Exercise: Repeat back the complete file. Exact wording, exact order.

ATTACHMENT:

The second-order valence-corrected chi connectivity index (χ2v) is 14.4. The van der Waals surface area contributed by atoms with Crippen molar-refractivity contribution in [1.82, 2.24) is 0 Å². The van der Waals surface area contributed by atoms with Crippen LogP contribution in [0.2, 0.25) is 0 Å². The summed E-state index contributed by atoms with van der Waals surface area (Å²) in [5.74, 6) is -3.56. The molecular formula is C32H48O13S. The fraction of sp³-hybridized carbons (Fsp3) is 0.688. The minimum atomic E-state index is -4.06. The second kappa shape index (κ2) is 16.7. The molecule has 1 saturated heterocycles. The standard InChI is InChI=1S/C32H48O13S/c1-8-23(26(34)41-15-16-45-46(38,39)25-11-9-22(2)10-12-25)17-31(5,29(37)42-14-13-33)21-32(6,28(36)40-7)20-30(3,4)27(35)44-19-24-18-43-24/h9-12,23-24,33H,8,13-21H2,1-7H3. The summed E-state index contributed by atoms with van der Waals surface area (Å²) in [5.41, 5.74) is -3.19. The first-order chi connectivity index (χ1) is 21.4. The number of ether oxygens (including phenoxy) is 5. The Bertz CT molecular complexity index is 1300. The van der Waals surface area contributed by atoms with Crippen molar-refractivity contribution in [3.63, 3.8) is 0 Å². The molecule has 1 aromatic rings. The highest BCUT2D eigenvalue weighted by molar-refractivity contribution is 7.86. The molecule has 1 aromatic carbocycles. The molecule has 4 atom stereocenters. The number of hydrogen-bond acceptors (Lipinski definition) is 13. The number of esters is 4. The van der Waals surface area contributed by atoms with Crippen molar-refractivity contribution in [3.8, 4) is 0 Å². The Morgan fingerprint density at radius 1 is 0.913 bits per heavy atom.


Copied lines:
The second-order valence-corrected chi connectivity index (χ2v) is 14.4. The van der Waals surface area contributed by atoms with Crippen molar-refractivity contribution in [1.82, 2.24) is 0 Å². The van der Waals surface area contributed by atoms with Crippen LogP contribution in [0.2, 0.25) is 0 Å². The summed E-state index contributed by atoms with van der Waals surface area (Å²) in [5.74, 6) is -3.56. The molecular formula is C32H48O13S. The fraction of sp³-hybridized carbons (Fsp3) is 0.688. The minimum atomic E-state index is -4.06. The second kappa shape index (κ2) is 16.7. The molecule has 1 saturated heterocycles. The standard InChI is InChI=1S/C32H48O13S/c1-8-23(26(34)41-15-16-45-46(38,39)25-11-9-22(2)10-12-25)17-31(5,29(37)42-14-13-33)21-32(6,28(36)40-7)20-30(3,4)27(35)44-19-24-18-43-24/h9-12,23-24,33H,8,13-21H2,1-7H3. The summed E-state index contributed by atoms with van der Waals surface area (Å²) in [5.41, 5.74) is -3.19. The first-order chi connectivity index (χ1) is 21.4. The number of ether oxygens (including phenoxy) is 5. The Bertz CT molecular complexity index is 1300. The van der Waals surface area contributed by atoms with Crippen molar-refractivity contribution in [3.63, 3.8) is 0 Å². The molecule has 1 aromatic rings. The highest BCUT2D eigenvalue weighted by molar-refractivity contribution is 7.86. The molecule has 1 aromatic carbocycles. The molecule has 4 atom stereocenters. The number of hydrogen-bond acceptors (Lipinski definition) is 13. The number of esters is 4. The van der Waals surface area contributed by atoms with Crippen molar-refractivity contribution in [3.8, 4) is 0 Å². The Morgan fingerprint density at radius 1 is 0.913 bits per heavy atom.